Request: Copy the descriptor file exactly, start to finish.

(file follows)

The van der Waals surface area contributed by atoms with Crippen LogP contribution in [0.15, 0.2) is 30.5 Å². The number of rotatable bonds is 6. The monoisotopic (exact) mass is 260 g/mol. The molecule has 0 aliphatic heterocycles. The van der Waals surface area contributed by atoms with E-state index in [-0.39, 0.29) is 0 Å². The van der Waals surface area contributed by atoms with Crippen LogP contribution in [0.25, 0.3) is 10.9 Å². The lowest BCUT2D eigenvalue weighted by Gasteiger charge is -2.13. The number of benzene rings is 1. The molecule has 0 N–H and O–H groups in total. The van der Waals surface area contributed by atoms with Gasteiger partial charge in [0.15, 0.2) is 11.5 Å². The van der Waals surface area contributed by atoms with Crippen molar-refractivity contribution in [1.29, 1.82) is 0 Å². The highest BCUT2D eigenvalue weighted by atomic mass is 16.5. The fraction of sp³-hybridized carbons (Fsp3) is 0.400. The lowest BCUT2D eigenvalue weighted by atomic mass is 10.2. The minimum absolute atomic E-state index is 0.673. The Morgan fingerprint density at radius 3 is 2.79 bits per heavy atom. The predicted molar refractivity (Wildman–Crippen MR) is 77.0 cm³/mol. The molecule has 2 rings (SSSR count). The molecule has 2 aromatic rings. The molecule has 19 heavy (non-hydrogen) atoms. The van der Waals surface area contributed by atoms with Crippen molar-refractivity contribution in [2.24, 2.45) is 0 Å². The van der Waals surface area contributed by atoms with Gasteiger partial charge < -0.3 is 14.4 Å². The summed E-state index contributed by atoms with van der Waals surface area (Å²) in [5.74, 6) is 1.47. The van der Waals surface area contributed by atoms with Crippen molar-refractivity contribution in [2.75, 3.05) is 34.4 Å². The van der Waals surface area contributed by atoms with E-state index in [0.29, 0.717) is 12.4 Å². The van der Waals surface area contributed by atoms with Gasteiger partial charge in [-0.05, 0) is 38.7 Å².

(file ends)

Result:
The van der Waals surface area contributed by atoms with Crippen LogP contribution in [0.15, 0.2) is 30.5 Å². The number of rotatable bonds is 6. The monoisotopic (exact) mass is 260 g/mol. The molecule has 0 aliphatic heterocycles. The van der Waals surface area contributed by atoms with E-state index in [-0.39, 0.29) is 0 Å². The van der Waals surface area contributed by atoms with Crippen LogP contribution in [0.25, 0.3) is 10.9 Å². The lowest BCUT2D eigenvalue weighted by Gasteiger charge is -2.13. The number of benzene rings is 1. The molecule has 0 N–H and O–H groups in total. The van der Waals surface area contributed by atoms with Gasteiger partial charge in [0.15, 0.2) is 11.5 Å². The van der Waals surface area contributed by atoms with Crippen molar-refractivity contribution in [1.29, 1.82) is 0 Å². The highest BCUT2D eigenvalue weighted by atomic mass is 16.5. The fraction of sp³-hybridized carbons (Fsp3) is 0.400. The lowest BCUT2D eigenvalue weighted by atomic mass is 10.2. The minimum absolute atomic E-state index is 0.673. The Morgan fingerprint density at radius 3 is 2.79 bits per heavy atom. The predicted molar refractivity (Wildman–Crippen MR) is 77.0 cm³/mol. The molecule has 2 rings (SSSR count). The molecule has 2 aromatic rings. The molecule has 19 heavy (non-hydrogen) atoms. The van der Waals surface area contributed by atoms with Crippen molar-refractivity contribution in [2.24, 2.45) is 0 Å². The van der Waals surface area contributed by atoms with Gasteiger partial charge < -0.3 is 14.4 Å². The summed E-state index contributed by atoms with van der Waals surface area (Å²) in [5.74, 6) is 1.47. The van der Waals surface area contributed by atoms with Crippen molar-refractivity contribution in [2.75, 3.05) is 34.4 Å². The van der Waals surface area contributed by atoms with E-state index in [0.29, 0.717) is 12.4 Å². The van der Waals surface area contributed by atoms with Gasteiger partial charge in [-0.05, 0) is 38.7 Å².